“We are full of gratitude,” associate pastor Eunice Vega Perez told an applauding audience at a news conference in the church rotunda Wednesday afternoon. “So many of you called and prayed for us. We are grateful our mission team made it to the airport and hope for their safe return.”
Continuing a church tradition that started in 1977, Fowler led a mission team to Haiti on Saturday, bringing cash and medical supplies totaling $26,000, and volunteers ready to work in orphanages, hospitals, schools and medical clinics.
Their destination was the one-story Light and Peace mission in Bon Repos, about 15 miles northeast of Port-au-Prince, which is where they were believed to have been when the devastating earthquake struck.
“We are so delighted to learn they are okay,” said Karen Fowler, wife of the pastor, whom she called her “knight in shining armor. “But as happy as we are right now, we are grieving for our brothers and sisters in Haiti, especially for the children there.”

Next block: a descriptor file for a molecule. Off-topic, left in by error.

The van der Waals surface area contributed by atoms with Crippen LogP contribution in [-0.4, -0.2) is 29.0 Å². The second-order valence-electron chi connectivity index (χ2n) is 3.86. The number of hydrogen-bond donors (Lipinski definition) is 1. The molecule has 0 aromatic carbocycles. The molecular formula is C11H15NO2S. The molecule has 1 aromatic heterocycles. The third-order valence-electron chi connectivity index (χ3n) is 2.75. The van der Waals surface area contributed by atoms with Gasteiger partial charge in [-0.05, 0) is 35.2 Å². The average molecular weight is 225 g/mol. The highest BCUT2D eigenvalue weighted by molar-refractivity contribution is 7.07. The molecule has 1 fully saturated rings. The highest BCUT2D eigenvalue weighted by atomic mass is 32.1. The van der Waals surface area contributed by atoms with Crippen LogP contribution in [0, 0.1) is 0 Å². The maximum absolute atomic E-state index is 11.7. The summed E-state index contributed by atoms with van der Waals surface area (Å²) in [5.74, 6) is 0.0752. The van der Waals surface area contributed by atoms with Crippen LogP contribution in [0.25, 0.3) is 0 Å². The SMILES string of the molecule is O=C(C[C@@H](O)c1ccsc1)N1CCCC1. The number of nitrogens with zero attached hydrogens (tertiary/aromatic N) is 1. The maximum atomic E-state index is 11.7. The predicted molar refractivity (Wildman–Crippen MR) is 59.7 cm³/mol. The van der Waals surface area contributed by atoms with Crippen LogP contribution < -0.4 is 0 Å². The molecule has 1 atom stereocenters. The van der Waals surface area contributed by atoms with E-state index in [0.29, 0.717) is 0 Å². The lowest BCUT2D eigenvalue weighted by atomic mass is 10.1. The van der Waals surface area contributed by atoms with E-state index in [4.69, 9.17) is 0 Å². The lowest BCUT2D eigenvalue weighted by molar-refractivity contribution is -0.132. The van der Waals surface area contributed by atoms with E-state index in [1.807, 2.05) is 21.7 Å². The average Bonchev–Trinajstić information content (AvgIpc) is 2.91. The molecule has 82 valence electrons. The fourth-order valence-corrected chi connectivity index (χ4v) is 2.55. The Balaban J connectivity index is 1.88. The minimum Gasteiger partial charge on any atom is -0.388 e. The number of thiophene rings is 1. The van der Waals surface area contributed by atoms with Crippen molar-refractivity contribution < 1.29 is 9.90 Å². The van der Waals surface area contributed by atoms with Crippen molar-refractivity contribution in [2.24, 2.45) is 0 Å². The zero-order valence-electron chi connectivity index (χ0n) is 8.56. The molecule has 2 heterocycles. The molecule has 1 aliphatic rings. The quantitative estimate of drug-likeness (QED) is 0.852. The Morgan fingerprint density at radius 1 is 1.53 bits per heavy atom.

Roughly 32,000 Haitians live in New Jersey, the fourth-largest concentration in the country, according to the 2000 U.S. Census.
Community leaders estimate the number is now at least twice as high.
On Wednesday hundreds of Haitians gathered across the state in churches and in community centers, ready to organize donation drives and share more grim stories — houses that had collapsed on brothers and sisters, soccer fields filled with bloodied survivors, helpless cries from the vast rubble of Port-au-Prince, which many once called home.
For years, the framed photograph of Haiti’s National Palace, a source of pride for Haitians, decorated the wall of Jefferson Park Ministries in Elizabeth, a major community center for Haitian-Americans in New Jersey.
The photograph remained on the wall on Wednesday but highlighted the despair enveloping their native country. Stunning in its stately beauty, the National Palace was destroyed in the earthquake. Throughout the day, dozens visited the office seeking information about unaccounted-for relatives and, in the evening, to devise a communitywide strategy to help earthquake victims.